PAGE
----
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The Impossible Dream: Education and the Search for Panaceas


reviewed by Sonia E. Murrow — 2004

coverTitle: The Impossible Dream: Education and the Search for Panaceas
Author(s): Thomas C. Hunt
Publisher: Peter Lang Publishing, New York
ISBN: 0820437476, Pages: 301, Year: 2003
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Since its inception, American schooling has been charged with the immense responsibility of improving the nation’s social, political, and economic life. Referred to by Horace Mann as “the great equalizer” and by Lyndon B. Johnson as “the thing that can answer to all our national problems,” schooling in America is and has been perceived as the great cure-all.   Historians and other scholars have attempted to determine why Americans place such enormous faith in schooling. Labeling schooling in America as a “great crusade,” Diane Ravitch proclaimed, “no other idea has seemed more typically American than the belief that education could cure society’s ills” (Ravitch, 1983: xii).  Hannah Arendt argued that education occupies such an important position in American life because of its role in the continual assimilation of immigrants (Arendt, 1958).  Henry Perkinson maintained that American schooling, from its early beginnings, has been equated with the task of socialization, and thus, serves as a crucial arbitrator of the status quo (Perkinson, 1991). All of these perspectives posit education as essential... (preview truncated at 150 words.)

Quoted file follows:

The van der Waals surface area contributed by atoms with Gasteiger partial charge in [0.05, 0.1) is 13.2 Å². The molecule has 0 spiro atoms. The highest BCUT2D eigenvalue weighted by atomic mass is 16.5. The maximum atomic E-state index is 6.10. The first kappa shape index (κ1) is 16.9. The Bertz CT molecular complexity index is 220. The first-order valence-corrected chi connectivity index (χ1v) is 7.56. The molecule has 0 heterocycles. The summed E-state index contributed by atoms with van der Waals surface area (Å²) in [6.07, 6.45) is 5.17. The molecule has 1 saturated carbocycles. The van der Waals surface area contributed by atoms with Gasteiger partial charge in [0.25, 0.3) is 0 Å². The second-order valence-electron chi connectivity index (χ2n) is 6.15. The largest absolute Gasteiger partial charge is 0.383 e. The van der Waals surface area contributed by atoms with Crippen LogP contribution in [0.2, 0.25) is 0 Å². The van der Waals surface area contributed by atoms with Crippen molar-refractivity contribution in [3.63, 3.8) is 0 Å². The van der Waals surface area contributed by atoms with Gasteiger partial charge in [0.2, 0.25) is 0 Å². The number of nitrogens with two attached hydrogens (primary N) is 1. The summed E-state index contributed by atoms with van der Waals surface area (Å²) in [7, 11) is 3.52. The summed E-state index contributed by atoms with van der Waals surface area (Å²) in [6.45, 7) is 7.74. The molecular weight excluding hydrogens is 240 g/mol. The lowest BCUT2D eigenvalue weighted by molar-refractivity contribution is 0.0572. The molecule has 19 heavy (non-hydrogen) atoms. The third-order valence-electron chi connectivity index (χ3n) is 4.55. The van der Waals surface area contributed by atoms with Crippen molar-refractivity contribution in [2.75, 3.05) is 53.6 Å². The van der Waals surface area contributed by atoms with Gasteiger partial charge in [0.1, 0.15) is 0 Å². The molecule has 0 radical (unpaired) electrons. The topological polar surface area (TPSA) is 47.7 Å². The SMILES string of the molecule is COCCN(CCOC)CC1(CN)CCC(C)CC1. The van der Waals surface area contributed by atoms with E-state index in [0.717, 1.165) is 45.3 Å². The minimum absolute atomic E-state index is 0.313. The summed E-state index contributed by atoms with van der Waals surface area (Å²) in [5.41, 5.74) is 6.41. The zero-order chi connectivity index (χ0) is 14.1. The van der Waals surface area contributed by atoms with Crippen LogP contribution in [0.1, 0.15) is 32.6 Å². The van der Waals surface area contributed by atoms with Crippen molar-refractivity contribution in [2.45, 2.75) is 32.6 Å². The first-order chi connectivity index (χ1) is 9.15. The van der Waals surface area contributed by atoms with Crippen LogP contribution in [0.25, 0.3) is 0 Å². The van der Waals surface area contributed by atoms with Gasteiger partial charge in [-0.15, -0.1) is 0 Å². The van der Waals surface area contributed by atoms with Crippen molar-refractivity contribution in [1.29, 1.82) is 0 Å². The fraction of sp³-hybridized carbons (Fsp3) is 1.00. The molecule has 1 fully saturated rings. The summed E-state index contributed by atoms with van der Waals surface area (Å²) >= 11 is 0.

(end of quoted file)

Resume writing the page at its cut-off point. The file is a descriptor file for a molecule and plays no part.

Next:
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Cite This Article as: Teachers College Record Volume 106 Number 2, 2004, p. 311-314
http://www.tcrecord.org ID Number: 11197, Date Accessed: 10/24/2017 3:27:47 AM

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About the Author
  • Sonia Murrow
    Long Island University - Brooklyn
    E-mail Author
    SONIA E. MORROW is an assistant professor of Urban Education in the Department of Teaching and Learning, Long Island University – Brooklyn. Her areas of interest include social foundations, curriculum and pedagogy, social studies education, and urban school reform. Her paper, “Learning from Recurring Debates in Education: Teacher Education Students Explore Historical Case Studies” is forthcoming in Educational Studies. She is currently doing research, with Mary Rose McCarthy, on the presentation of educational history in foundations of education texts over time as a way to understand history’s potential to foster a critical perspective among future teachers.
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